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  5. "The year before last was a b…

"The year before last was a bad year."


December 13, 2017



Is it read as わるいとし or わるいねん?




This gonna be very useful in 2022.


I agree. Let's start thinking that we will say this in 2022, and hopefully that will help 2021 to become better....


What is the difference between "おととし" and "いっさくねん" ?


formality, いっさくねん sounds a little bit more formal, but you can use both words in formal speech, is just two different pronunciations.


Can you guys please ask Duolingo to please add the right pronunciation for the group of kanji letters forming a word instead of pronouncing character by character, we need to know how to pronounce the whole word together not the characters separated




I think for the Japanese course there needs to be a report option for just:
- "The answer doesn't accept the correct kanji"

because it happens so damn often


I hate to ride the train, but I'd really like it if I could enter the kanji, especially since my IME automatically uses the kanji. Worst of all is when it requires some kind of combination of them, like 「きょ年」 or 「火よう日」.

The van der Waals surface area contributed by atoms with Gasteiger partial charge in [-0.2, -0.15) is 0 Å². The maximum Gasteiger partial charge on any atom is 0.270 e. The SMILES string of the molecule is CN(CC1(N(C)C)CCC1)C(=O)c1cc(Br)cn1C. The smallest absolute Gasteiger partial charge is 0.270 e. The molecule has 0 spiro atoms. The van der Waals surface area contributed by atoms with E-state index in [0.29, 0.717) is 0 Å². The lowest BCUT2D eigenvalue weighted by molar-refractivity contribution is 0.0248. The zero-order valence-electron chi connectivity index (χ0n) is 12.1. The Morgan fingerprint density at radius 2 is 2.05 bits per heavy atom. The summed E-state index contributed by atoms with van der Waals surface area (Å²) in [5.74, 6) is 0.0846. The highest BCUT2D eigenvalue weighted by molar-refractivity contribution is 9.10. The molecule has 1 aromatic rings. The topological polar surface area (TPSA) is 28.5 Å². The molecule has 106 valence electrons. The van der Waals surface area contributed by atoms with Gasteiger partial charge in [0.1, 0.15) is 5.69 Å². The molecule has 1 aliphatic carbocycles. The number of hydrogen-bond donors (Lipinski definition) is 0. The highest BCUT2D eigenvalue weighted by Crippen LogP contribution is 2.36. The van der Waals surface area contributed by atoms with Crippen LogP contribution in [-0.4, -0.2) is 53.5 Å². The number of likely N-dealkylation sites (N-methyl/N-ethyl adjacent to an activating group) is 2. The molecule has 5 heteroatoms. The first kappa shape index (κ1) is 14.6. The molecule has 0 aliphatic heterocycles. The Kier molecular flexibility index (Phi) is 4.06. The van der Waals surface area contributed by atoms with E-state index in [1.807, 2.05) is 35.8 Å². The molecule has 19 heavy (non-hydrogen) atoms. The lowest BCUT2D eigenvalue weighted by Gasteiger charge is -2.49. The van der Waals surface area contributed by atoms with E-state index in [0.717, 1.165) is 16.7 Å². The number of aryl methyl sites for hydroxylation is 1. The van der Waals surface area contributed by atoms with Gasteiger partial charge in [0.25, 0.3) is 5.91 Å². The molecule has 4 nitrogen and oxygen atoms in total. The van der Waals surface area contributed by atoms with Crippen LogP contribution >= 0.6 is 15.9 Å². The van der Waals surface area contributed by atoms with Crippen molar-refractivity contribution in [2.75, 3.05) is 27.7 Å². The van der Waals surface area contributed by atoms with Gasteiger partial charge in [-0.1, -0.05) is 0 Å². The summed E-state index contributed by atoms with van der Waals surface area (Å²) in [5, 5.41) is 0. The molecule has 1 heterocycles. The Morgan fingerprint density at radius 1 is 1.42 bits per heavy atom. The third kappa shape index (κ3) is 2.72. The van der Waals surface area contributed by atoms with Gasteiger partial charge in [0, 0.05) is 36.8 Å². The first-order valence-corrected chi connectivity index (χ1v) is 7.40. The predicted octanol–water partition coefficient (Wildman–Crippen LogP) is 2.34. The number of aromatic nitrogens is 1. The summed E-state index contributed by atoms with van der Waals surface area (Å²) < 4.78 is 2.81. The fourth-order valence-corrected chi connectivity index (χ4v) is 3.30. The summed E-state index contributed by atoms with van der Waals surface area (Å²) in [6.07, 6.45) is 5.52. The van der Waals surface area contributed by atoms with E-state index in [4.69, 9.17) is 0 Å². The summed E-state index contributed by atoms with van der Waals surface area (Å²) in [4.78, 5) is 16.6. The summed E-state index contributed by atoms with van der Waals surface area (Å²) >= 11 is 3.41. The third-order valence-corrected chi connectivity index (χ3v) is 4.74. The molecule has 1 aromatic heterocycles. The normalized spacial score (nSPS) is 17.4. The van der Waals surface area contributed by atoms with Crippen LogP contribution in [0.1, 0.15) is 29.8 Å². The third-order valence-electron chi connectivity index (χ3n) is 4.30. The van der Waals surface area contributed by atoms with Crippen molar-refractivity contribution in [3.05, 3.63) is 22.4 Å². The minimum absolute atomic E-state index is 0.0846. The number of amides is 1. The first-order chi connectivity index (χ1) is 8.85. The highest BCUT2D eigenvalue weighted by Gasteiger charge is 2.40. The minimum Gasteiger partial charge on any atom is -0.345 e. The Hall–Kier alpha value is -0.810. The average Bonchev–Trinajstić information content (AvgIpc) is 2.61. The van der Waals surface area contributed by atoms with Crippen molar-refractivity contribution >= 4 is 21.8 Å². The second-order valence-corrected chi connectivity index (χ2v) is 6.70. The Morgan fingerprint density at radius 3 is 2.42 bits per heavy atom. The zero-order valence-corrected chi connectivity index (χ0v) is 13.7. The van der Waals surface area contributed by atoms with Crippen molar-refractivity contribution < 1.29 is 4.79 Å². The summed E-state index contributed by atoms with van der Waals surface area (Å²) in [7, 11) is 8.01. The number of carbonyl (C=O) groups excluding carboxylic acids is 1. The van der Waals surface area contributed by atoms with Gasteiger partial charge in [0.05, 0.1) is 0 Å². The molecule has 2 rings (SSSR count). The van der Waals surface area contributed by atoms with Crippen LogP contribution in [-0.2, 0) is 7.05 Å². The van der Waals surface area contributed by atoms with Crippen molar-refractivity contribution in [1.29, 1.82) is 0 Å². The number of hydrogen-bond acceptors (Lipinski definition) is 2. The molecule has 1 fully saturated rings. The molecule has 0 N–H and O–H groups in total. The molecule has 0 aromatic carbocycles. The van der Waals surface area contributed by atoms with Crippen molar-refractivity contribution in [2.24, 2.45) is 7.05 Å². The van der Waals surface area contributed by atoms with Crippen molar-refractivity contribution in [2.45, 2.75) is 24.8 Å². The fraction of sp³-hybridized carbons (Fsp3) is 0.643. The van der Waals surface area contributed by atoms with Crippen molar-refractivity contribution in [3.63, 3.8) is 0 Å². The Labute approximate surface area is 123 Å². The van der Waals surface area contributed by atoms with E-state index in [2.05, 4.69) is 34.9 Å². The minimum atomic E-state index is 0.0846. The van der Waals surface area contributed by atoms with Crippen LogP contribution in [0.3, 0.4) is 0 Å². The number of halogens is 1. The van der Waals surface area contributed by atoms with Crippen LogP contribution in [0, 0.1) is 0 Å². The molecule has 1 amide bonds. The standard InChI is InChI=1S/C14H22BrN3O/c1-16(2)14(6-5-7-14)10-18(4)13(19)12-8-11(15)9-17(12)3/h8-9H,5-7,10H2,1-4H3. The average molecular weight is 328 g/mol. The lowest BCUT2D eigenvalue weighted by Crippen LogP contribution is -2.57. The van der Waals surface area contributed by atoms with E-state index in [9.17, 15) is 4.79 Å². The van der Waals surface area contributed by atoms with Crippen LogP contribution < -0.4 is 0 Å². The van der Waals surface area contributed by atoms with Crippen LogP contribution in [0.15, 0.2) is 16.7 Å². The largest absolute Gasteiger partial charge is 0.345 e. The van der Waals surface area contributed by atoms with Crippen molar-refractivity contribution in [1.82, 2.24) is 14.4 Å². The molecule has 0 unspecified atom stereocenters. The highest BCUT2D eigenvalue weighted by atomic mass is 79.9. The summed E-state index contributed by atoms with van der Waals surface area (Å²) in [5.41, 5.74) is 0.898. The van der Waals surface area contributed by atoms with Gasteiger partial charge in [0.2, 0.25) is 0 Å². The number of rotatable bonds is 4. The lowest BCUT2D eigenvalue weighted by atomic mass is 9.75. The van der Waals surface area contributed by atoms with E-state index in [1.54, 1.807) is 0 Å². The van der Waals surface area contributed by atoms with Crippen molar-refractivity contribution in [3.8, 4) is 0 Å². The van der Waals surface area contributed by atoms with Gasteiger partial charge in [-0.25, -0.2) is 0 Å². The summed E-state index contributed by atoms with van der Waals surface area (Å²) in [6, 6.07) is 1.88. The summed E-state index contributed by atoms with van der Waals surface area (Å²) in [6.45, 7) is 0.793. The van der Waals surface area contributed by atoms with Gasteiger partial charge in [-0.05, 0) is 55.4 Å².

Since "year" is already specified in the beginning of the sentence, isn't it redundant to mention it again? Or can it be omitted?


not necessarily, plus the Japanese sentence explicitly mentioned that it was a bad year, as opposed to a bad time or any other bad thing


But not as 悪い as 去年


I don't understand the tense here. The adjective is in present tense, paired with a past tense cupula (which seems to go against teaching for basic past tense usage at least). Is this a more subtle case, since it is an ongoing state? 悪かった might imply that while it was a bad year, it got better? But by putting it in present tense that specifies that we still think it is bad?


It's the difference between saying "The year before last was bad" where the predicate is an adjective that conjugates 一昨年は悪かった
and "The year before last was a bad year" where the predicate is a noun phrase "a bad year" so requires a copula to conjugate 一昨年は悪い年でした
semantically they mean the same thing, it's just some small grammatical differences

If the noun phrase and the copula were both past tense 悪かった年でした it reads like "it was a was-bad year" which sounds like the past year maybe started bad but got better


Your explanation makes sense, thanks.

The sentence: (The year before last) was (a bad year)

Versus if the adjective were conjugated: (The year before last) was (bad)

For the record, I would not have thought that the copula should be in the past tense (it does not conjugate when we conjugate the adjective, I know that much at least!)

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